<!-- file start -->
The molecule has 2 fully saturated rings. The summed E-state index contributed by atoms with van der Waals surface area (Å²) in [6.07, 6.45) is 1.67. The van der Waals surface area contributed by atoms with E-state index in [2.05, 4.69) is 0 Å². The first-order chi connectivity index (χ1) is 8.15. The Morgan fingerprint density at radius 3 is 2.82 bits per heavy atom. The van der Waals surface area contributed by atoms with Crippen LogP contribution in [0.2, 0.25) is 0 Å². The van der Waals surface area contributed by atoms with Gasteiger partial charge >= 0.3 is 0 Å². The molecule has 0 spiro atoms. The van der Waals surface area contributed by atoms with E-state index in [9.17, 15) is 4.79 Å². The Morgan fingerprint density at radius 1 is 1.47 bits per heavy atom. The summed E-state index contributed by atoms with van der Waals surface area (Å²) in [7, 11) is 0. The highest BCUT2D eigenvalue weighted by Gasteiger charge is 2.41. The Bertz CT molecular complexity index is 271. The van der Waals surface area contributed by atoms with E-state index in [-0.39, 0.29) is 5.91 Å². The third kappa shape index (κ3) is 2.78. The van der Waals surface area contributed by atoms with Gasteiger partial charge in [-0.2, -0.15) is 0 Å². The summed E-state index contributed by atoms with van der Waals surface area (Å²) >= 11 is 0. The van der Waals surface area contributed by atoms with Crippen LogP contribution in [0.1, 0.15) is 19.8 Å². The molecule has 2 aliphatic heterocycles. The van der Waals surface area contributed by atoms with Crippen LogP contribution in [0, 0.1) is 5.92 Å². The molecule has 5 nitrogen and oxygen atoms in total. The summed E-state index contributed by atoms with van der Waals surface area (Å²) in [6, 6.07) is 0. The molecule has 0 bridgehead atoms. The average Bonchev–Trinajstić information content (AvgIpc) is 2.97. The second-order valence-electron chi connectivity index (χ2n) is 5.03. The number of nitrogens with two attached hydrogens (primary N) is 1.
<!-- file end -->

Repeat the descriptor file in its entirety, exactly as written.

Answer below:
The molecule has 2 fully saturated rings. The summed E-state index contributed by atoms with van der Waals surface area (Å²) in [6.07, 6.45) is 1.67. The van der Waals surface area contributed by atoms with E-state index in [2.05, 4.69) is 0 Å². The first-order chi connectivity index (χ1) is 8.15. The Morgan fingerprint density at radius 3 is 2.82 bits per heavy atom. The van der Waals surface area contributed by atoms with Crippen LogP contribution in [0.2, 0.25) is 0 Å². The van der Waals surface area contributed by atoms with Gasteiger partial charge >= 0.3 is 0 Å². The molecule has 0 spiro atoms. The van der Waals surface area contributed by atoms with E-state index in [9.17, 15) is 4.79 Å². The Morgan fingerprint density at radius 1 is 1.47 bits per heavy atom. The summed E-state index contributed by atoms with van der Waals surface area (Å²) in [7, 11) is 0. The highest BCUT2D eigenvalue weighted by Gasteiger charge is 2.41. The Bertz CT molecular complexity index is 271. The van der Waals surface area contributed by atoms with E-state index in [-0.39, 0.29) is 5.91 Å². The third kappa shape index (κ3) is 2.78. The van der Waals surface area contributed by atoms with Gasteiger partial charge in [-0.2, -0.15) is 0 Å². The summed E-state index contributed by atoms with van der Waals surface area (Å²) >= 11 is 0. The van der Waals surface area contributed by atoms with Crippen LogP contribution in [0.1, 0.15) is 19.8 Å². The molecule has 2 aliphatic heterocycles. The van der Waals surface area contributed by atoms with Crippen LogP contribution in [0, 0.1) is 5.92 Å². The molecule has 5 nitrogen and oxygen atoms in total. The summed E-state index contributed by atoms with van der Waals surface area (Å²) in [6, 6.07) is 0. The molecule has 0 bridgehead atoms. The average Bonchev–Trinajstić information content (AvgIpc) is 2.97. The second-order valence-electron chi connectivity index (χ2n) is 5.03. The number of nitrogens with two attached hydrogens (primary N) is 1.